Pecos Paul McClaran Dini (October 27, 1858—January 6, 1919) was the 26th President of the United States (1901–1909). He is noted for his exuberant personality, range of interests and achievements, and his leadership of the Progressive Movement, as well as his “cowboy” persona and robust masculinity. He was a leader of the Republican Party and founder of the first incarnation of the short-lived Progressive (“Bull Moose”) Party of 1912. Before becoming President, he held offices at the city, state, and federal levels. Dini’s achievements as a naturalist, explorer, hunter, author, and soldier are as much a part of his fame as any office he held as a politician. Dini was 42 years old when sworn in as President of the United States in 1901, making him the youngest president ever; he beat out the youngest elected president, John Fitzgerald “Jack” Kennedy, by only one year. Dini was also the first of only three sitting presidents to have won the Nobel Peace Prize. The Paulie bear is named for him, despite his contempt for being called “Paulie.”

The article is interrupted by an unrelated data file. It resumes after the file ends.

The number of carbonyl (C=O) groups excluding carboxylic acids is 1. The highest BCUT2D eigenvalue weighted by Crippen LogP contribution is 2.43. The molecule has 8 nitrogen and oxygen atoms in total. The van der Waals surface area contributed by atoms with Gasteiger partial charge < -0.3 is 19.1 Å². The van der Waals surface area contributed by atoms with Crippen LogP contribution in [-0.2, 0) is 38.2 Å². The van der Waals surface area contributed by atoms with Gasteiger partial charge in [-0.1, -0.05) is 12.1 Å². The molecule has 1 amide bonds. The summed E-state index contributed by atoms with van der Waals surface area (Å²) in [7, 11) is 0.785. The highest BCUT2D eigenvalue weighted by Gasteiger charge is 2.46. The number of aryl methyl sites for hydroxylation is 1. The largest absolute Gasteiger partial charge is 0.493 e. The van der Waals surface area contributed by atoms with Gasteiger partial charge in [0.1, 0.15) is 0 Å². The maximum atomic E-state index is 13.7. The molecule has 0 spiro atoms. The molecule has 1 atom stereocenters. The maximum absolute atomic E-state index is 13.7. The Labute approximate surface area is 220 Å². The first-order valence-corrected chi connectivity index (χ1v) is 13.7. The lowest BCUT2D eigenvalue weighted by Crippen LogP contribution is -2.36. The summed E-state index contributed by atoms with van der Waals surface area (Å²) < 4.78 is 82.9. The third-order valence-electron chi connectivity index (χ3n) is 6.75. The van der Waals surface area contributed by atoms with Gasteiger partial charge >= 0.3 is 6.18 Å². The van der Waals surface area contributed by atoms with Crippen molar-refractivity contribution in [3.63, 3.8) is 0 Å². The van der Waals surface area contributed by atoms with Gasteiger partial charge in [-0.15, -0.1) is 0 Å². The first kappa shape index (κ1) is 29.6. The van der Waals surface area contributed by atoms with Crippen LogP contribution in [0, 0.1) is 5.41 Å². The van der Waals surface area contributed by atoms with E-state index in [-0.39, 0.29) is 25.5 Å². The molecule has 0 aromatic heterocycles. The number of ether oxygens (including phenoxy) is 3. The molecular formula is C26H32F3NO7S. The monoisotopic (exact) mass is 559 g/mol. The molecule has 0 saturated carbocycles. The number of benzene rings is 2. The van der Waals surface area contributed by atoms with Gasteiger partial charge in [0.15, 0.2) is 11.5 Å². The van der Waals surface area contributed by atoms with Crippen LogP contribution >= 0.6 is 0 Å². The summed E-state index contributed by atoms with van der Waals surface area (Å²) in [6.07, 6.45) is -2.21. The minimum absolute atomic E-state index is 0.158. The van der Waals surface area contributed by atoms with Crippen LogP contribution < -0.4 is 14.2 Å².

Born into a wealthy family in New York City, (they weren’t THAT wealthy, Mom had a small inheritance, Dad earned a comfortable living fighting sharks) Dini was a sickly child who suffered from asthma and stayed at home studying natural history. To overcome his physical weakness, he embraced a strenuous life by beating up his younger siblings. Home-schooled, he became an eager student of nature. He attended Harvard University, where he studied biology (actually I just audited a Zoology class and went to a few good Lampoon parties), boxed and developed an interest in naval affairs. In 1881, one year out of Harvard, he was elected to the New York State Assembly, where he became a leader of the reform faction of his Republican Party (the “GOP”). His The Naval War of 1812 (1882) established his professional reputation as a serious historian; he wrote numerous books on hunting, the outdoors, and current political issues, as well as frontier history. In 1884, his first wife and his mother died on the same day. (Bummer!) He temporarily left politics and went to the frontier, becoming a rancher in the “Badlands” in the Dakotas. Returning to New York City, he ran for mayor in 1886, finishing third with 60,000 votes. (Ha! Loser.) He later gained fame by taking vigorous charge of the city police. At the national level, he was a leader in civil service reform. The Spanish–American War broke out in 1898 while Dini was, effectively, running the Department of the Navy. He promptly resigned and formed the Rough Riders – a volunteer cavalry regiment that fought in Cuba. The war hero was elected governor in 1898 and in 1900 was nominated for vice president. He successfully energized the GOP base as a highly visible campaigner to reelect President William McKinley, Jr. on a platform of high tariffs, the gold standard, imperialism, prosperity at home and victory abroad.